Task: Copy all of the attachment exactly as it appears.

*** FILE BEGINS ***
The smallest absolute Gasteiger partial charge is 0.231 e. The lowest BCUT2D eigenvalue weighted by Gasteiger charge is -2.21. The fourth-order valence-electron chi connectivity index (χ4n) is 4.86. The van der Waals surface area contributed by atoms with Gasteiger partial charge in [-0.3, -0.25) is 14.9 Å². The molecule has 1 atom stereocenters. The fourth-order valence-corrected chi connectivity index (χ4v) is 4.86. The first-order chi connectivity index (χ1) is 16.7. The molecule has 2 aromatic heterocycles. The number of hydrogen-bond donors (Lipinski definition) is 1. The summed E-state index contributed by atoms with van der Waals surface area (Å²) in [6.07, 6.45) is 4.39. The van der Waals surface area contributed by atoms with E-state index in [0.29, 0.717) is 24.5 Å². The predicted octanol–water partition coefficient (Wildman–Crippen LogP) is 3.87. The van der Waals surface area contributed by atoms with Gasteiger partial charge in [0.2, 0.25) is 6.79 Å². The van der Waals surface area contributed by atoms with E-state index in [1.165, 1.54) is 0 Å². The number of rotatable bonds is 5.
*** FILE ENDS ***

The smallest absolute Gasteiger partial charge is 0.231 e. The lowest BCUT2D eigenvalue weighted by Gasteiger charge is -2.21. The fourth-order valence-electron chi connectivity index (χ4n) is 4.86. The van der Waals surface area contributed by atoms with Gasteiger partial charge in [-0.3, -0.25) is 14.9 Å². The molecule has 1 atom stereocenters. The fourth-order valence-corrected chi connectivity index (χ4v) is 4.86. The first-order chi connectivity index (χ1) is 16.7. The molecule has 2 aromatic heterocycles. The number of hydrogen-bond donors (Lipinski definition) is 1. The summed E-state index contributed by atoms with van der Waals surface area (Å²) in [6.07, 6.45) is 4.39. The van der Waals surface area contributed by atoms with E-state index in [0.29, 0.717) is 24.5 Å². The predicted octanol–water partition coefficient (Wildman–Crippen LogP) is 3.87. The van der Waals surface area contributed by atoms with Gasteiger partial charge in [0.2, 0.25) is 6.79 Å². The van der Waals surface area contributed by atoms with E-state index in [1.165, 1.54) is 0 Å². The number of rotatable bonds is 5.